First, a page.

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Master Brian 02-11-2013 12:05 PM

Gas Range Vent??
 
I am redoing the kitchen in my c1915 house. One of the main problems I'm having to contend with is how to vent a gas range. I'm holding off on my purchase until I get all the cabinets built and the room painted, etc., so my options are wide open at this point.

The problem is placing something above is out of the question. The range is in a box out with a shed roof and windows all around. That leaves me only with the options of pulling the air down and out or just staying with the old method of opening the window(s) surrounding the stove. Wife is not a fan of the Jen Aire's, she doesn't think the ovens are large enough due to the vent system. We had an older one in last house and my parents have a 4yr old one in their current house.

I've considered the pop-up style setups, but my reviews haven't brought up many positive reviews. They seem to be very loud and not very efficient at pulling out the fumes. The better ones are well over $1000 and that's tough to swallow on a, this might work, scenario.

I'm wondering if it would be possible to 'make' something. I actually have an old squirel cage, from old furnace, in a box I built, which I use to filter and suck air out of the house, when I'm creating dust. It has me wondering if I could just use something like that, as I believe some are variable speed, and just run some ducting up behind the stove along with a varaible switch. I have plenty of room in the crawl space under stove to place a fan. Another thought is to look for a good quality, scratch and dent fan, strip the components and use that minus the housing.

I'm curious has anyone ever done this, seen it done or have any suggestions? How high above the range should I place the vent if I attempt something like this?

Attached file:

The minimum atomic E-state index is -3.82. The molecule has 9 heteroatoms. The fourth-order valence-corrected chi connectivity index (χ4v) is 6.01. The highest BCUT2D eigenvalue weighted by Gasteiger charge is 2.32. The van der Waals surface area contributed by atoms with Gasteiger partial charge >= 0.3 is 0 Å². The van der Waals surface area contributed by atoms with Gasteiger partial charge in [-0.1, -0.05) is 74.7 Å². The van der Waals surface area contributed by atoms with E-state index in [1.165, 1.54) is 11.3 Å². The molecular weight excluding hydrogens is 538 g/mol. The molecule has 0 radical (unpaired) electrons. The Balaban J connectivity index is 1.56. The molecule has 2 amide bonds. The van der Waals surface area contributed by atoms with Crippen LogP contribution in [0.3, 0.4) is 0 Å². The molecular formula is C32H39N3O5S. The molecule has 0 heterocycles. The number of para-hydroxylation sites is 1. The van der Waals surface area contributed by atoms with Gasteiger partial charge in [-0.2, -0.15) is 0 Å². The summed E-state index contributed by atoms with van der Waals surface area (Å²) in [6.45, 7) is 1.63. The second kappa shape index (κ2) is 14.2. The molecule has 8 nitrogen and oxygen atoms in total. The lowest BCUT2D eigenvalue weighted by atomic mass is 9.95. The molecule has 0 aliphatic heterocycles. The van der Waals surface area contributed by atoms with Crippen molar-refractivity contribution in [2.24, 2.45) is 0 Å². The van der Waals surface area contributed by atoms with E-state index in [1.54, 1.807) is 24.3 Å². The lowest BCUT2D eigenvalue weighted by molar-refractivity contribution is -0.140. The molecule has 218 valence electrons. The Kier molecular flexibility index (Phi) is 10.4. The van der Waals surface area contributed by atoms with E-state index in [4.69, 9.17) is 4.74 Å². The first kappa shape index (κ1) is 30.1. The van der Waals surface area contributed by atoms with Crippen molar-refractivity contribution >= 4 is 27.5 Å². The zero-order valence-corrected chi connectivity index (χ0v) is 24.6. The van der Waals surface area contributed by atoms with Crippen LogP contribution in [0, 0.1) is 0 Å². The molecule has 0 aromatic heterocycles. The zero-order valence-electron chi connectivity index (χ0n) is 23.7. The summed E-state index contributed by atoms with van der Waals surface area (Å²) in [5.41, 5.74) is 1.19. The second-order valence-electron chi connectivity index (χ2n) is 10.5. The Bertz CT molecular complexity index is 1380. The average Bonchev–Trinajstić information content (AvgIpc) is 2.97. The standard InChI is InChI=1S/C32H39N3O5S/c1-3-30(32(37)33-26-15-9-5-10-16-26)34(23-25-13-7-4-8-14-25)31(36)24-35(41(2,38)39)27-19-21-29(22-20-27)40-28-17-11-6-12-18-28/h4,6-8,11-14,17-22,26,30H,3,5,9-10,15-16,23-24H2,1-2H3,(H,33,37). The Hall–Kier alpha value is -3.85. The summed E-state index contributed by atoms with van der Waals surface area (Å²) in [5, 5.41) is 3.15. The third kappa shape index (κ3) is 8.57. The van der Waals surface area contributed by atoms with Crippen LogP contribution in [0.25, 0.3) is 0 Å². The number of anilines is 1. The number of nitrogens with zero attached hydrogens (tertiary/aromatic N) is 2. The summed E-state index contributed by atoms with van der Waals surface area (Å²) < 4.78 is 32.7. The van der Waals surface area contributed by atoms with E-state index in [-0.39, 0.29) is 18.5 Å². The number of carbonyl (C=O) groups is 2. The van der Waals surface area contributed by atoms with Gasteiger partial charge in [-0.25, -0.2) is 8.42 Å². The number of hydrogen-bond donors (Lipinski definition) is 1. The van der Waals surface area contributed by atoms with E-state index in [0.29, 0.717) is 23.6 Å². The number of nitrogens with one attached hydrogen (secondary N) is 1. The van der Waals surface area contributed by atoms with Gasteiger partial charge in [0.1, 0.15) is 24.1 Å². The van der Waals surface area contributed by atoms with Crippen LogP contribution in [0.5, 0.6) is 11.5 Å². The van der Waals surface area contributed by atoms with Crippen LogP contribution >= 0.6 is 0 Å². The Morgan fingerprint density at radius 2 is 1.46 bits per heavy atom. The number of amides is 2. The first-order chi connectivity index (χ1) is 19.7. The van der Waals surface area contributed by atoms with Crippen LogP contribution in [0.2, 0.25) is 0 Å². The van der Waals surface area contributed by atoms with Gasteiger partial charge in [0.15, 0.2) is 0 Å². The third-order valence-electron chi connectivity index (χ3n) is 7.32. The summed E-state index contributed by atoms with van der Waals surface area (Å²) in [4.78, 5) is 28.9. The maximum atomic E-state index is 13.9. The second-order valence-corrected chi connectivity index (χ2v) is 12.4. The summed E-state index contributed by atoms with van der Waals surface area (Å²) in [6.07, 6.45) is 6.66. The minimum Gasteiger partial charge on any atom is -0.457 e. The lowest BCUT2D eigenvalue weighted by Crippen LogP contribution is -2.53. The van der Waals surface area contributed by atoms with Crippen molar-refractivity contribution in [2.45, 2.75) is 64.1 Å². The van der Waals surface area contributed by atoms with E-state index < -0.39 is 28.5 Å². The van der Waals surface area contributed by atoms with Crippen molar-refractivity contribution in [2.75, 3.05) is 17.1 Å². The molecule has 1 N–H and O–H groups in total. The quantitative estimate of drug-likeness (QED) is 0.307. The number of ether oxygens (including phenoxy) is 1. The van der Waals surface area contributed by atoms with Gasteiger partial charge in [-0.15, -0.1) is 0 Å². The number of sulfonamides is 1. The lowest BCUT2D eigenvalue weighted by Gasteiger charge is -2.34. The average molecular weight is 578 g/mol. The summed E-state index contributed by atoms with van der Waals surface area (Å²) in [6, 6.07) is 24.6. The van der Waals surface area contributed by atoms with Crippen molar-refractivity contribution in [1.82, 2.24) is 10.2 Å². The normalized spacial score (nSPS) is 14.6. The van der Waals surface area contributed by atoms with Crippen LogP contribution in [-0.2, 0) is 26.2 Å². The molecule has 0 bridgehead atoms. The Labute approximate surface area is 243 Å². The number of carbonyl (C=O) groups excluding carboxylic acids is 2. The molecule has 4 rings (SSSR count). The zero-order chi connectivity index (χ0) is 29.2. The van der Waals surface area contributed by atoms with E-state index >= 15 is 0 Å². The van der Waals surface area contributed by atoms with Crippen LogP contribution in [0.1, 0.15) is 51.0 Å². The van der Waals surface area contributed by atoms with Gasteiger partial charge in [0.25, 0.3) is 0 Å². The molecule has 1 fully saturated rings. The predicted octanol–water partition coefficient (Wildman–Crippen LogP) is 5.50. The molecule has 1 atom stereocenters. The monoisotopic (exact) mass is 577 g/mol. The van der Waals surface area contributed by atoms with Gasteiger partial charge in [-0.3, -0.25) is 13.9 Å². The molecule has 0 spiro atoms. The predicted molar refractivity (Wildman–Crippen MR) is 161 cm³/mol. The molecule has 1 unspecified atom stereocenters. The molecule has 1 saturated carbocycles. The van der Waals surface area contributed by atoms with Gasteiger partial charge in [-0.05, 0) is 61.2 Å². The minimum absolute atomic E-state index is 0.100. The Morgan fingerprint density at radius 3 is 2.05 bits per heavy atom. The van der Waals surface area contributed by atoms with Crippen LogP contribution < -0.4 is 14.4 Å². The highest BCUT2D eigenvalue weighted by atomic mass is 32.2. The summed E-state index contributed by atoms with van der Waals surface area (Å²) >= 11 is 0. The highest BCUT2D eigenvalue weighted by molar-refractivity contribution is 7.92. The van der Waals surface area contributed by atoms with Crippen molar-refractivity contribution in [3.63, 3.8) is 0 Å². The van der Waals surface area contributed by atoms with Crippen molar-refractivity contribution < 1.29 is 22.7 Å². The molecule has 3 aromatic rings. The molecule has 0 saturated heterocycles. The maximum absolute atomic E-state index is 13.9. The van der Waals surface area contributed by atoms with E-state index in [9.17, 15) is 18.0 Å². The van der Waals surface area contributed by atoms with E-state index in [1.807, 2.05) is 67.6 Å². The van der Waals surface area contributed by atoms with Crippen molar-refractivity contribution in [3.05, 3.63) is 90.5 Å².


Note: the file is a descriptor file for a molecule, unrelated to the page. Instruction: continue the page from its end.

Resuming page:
I'll likely be using a 30" wide gas slide in range and I'm pulling this cabinet out 30" from the wall instead of the standard 24" due to a design detail, so I'll have about 6" behind the range for whatever I decide to do.

Thanks for any input and suggestions!

TarheelTerp 02-11-2013 01:13 PM

Quote:

Originally Posted by Master Brian (Post 1114873)
I am redoing the kitchen in my c1915 house.
One of the main problems I'm having to contend with is how to vent a gas range.

You aren't required to vent a residential range.
The choices are just that but the methods carry some requirements.

Quote:

The problem is placing something above is out of the question.
That is indeed a problem.

Quote:

...leaves me only with the options of pulling the air down and out
or just staying with the old method of opening the window(s) surrounding the stove.
ayup.

Quote:

Wife is not a fan of the Jen Aire's...
I've considered the pop-up style setups, but...

I'm wondering if it would be possible to 'make' something.
Now we're talkin!

Quote:

I actually have an old squirel cage...
er, no.

Quote:

...and just run some ducting up behind the stove...